Police in the United States arrest innocent people every day. There is absolutely nothing illegal about that. The law does not require proof beyond a reasonable doubt to arrest someone. It merely requires probable cause. In most cases, once it appears “likely” that a person has committed a crime, they are lawfully arrested by competent and professional Police Officers that are doing their job. In fact, in New York State, about half of all misdemeanor arrests result in a conviction. About 6 in 10 felony arrests result in a conviction.
Even if you are convicted, it is unlikely that your sentence will include incarceration. In 2018 about seven percent of all misdemeanor convictions resulted in jail, about 28 percent of all felony convictions resulted in any incarceration.
So if we so rarely send guilty people to jail why would we want to send the innocent there?
Bail reform has taken a hit over the last 45 days. On January 1, Judges lost the ability to set cash bail on most offenses charged in New York State. Many law enforcement officers and judges have expressed frustration since. That’s understandable, it’s change and any change can be frustrating. For police, it is human nature to believe that they got it right and their opinion should be enough to justify detention of someone they’ve arrested. For judges, the most powerful tool in their tool belt to get the attention of a person in their court, fear of incarceration, has been taken away.
Their frustration is understandable, but they can and will adapt, and we will all be better for it. Social science has revealed that the collateral impacts of incarceration on families and communities often overwhelm the benefits of debilitating the offender. Even better, we have become better than ever at rehabilitating people without incarceration. We understand addiction, the juvenile mind and criminology to a degree that was unthinkable ten years ago.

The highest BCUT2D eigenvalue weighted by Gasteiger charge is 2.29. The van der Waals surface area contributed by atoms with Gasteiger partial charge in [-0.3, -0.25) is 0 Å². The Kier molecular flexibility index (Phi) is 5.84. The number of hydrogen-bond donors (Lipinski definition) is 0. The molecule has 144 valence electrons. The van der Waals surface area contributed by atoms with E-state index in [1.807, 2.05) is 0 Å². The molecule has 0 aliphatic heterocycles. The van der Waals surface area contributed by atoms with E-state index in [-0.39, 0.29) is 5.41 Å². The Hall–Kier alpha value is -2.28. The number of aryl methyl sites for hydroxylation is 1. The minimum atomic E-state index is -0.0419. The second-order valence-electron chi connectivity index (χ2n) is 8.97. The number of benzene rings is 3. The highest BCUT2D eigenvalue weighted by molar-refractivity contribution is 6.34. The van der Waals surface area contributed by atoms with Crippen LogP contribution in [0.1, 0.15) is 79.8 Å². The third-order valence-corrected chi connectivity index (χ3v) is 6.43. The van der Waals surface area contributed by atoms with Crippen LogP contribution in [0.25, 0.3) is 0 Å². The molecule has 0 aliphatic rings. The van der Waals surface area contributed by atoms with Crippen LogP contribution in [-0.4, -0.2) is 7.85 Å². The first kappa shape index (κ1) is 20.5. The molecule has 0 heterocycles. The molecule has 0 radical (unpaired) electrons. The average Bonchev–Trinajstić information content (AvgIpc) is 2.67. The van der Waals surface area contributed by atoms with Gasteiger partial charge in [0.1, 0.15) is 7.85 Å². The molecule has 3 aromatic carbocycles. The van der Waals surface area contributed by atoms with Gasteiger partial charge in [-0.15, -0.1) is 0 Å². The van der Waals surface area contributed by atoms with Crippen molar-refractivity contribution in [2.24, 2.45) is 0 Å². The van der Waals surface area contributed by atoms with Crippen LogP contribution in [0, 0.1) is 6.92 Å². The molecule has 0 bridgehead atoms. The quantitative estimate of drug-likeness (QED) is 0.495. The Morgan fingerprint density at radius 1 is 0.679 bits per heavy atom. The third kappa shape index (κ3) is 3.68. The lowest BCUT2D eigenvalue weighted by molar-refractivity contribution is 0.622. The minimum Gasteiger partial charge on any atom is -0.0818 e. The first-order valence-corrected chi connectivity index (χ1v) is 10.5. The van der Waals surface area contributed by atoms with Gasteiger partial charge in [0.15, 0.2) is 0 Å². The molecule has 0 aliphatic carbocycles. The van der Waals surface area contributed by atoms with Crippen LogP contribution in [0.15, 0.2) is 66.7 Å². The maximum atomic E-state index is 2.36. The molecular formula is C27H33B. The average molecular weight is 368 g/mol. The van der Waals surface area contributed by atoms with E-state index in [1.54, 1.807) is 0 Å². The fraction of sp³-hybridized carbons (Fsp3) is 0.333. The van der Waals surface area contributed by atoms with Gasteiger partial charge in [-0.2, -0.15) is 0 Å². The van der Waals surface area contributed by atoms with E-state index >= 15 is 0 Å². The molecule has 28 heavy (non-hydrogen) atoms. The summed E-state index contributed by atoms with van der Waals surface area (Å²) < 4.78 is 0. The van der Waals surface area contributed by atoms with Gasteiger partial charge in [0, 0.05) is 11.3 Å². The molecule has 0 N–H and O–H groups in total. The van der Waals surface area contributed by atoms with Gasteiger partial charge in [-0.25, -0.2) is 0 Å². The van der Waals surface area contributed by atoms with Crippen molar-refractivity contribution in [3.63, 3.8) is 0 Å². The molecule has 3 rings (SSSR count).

There is room for debate amongst reasonable minds. There are tweaks that will be necessary, but there is no room for the fear mongers advocating for the old ways. Those that have picked up half told tales to scare people into thinking that bail reform has allowed the unthinkable—people arrested and then re-arrested after being released under the new law.
In fact, the old law allowed the unthinkable. It allowed innocent people to sit in jail for days, months, even years. It pushed people innocent of any crime to accept plea deals and falsely admit their guilt. It created a system where the poor were jailed simply because they could not afford bail. Under the old law, the majority of people in local jails were not there because they were guilty.
Most people in our jails were simply poor, not guilty.